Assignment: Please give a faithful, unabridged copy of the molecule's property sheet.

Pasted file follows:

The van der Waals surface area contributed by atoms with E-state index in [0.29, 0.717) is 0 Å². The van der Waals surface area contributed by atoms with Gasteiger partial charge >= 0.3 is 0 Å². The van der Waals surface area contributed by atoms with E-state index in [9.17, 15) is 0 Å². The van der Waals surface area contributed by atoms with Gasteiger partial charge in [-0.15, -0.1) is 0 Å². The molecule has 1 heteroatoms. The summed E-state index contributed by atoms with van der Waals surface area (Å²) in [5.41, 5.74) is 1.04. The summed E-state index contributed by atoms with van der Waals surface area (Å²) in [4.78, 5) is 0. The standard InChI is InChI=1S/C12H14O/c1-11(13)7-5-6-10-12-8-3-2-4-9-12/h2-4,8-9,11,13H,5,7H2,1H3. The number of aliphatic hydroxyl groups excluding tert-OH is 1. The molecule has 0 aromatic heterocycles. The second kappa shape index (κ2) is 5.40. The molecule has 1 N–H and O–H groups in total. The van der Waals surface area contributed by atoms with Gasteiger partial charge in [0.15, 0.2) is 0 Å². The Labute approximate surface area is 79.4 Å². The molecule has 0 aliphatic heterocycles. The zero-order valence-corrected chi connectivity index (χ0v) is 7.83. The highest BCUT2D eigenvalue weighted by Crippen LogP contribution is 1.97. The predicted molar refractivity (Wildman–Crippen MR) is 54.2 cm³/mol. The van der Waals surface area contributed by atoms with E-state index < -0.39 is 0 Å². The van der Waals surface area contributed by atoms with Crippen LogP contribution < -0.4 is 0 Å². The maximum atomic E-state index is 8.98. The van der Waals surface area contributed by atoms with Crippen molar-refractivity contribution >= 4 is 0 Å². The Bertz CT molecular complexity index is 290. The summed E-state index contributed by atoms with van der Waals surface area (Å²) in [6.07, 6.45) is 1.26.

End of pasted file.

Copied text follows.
The van der Waals surface area contributed by atoms with E-state index in [0.29, 0.717) is 0 Å². The van der Waals surface area contributed by atoms with Gasteiger partial charge >= 0.3 is 0 Å². The van der Waals surface area contributed by atoms with E-state index in [9.17, 15) is 0 Å². The van der Waals surface area contributed by atoms with Gasteiger partial charge in [-0.15, -0.1) is 0 Å². The molecule has 1 heteroatoms. The summed E-state index contributed by atoms with van der Waals surface area (Å²) in [5.41, 5.74) is 1.04. The summed E-state index contributed by atoms with van der Waals surface area (Å²) in [4.78, 5) is 0. The standard InChI is InChI=1S/C12H14O/c1-11(13)7-5-6-10-12-8-3-2-4-9-12/h2-4,8-9,11,13H,5,7H2,1H3. The number of aliphatic hydroxyl groups excluding tert-OH is 1. The molecule has 0 aromatic heterocycles. The second kappa shape index (κ2) is 5.40. The molecule has 1 N–H and O–H groups in total. The van der Waals surface area contributed by atoms with Gasteiger partial charge in [0.15, 0.2) is 0 Å². The Labute approximate surface area is 79.4 Å². The molecule has 0 aliphatic heterocycles. The zero-order valence-corrected chi connectivity index (χ0v) is 7.83. The highest BCUT2D eigenvalue weighted by Crippen LogP contribution is 1.97. The predicted molar refractivity (Wildman–Crippen MR) is 54.2 cm³/mol. The van der Waals surface area contributed by atoms with E-state index < -0.39 is 0 Å². The van der Waals surface area contributed by atoms with Crippen LogP contribution < -0.4 is 0 Å². The maximum atomic E-state index is 8.98. The van der Waals surface area contributed by atoms with Crippen molar-refractivity contribution >= 4 is 0 Å². The Bertz CT molecular complexity index is 290. The summed E-state index contributed by atoms with van der Waals surface area (Å²) in [6.07, 6.45) is 1.26.